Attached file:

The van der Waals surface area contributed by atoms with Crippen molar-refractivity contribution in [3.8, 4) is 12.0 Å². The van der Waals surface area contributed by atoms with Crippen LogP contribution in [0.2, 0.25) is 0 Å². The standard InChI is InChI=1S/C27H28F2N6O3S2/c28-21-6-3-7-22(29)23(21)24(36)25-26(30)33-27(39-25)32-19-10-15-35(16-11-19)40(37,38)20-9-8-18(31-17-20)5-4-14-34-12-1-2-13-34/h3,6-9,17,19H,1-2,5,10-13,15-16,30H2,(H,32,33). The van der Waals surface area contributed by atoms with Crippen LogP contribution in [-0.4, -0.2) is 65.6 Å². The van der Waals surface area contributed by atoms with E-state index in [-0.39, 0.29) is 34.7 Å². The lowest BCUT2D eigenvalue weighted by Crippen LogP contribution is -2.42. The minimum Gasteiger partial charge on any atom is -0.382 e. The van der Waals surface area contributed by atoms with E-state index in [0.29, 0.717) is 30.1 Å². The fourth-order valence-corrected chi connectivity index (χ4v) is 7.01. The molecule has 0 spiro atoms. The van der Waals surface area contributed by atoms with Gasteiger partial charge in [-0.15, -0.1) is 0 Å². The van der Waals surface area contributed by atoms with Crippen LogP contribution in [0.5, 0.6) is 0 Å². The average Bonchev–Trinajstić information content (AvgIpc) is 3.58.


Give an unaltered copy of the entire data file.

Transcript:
The van der Waals surface area contributed by atoms with Crippen molar-refractivity contribution in [3.8, 4) is 12.0 Å². The van der Waals surface area contributed by atoms with Crippen LogP contribution in [0.2, 0.25) is 0 Å². The standard InChI is InChI=1S/C27H28F2N6O3S2/c28-21-6-3-7-22(29)23(21)24(36)25-26(30)33-27(39-25)32-19-10-15-35(16-11-19)40(37,38)20-9-8-18(31-17-20)5-4-14-34-12-1-2-13-34/h3,6-9,17,19H,1-2,5,10-13,15-16,30H2,(H,32,33). The van der Waals surface area contributed by atoms with Crippen LogP contribution in [-0.4, -0.2) is 65.6 Å². The van der Waals surface area contributed by atoms with E-state index in [-0.39, 0.29) is 34.7 Å². The lowest BCUT2D eigenvalue weighted by Crippen LogP contribution is -2.42. The minimum Gasteiger partial charge on any atom is -0.382 e. The van der Waals surface area contributed by atoms with E-state index in [0.29, 0.717) is 30.1 Å². The fourth-order valence-corrected chi connectivity index (χ4v) is 7.01. The molecule has 0 spiro atoms. The van der Waals surface area contributed by atoms with Gasteiger partial charge in [-0.15, -0.1) is 0 Å². The van der Waals surface area contributed by atoms with Crippen LogP contribution in [0.5, 0.6) is 0 Å². The average Bonchev–Trinajstić information content (AvgIpc) is 3.58.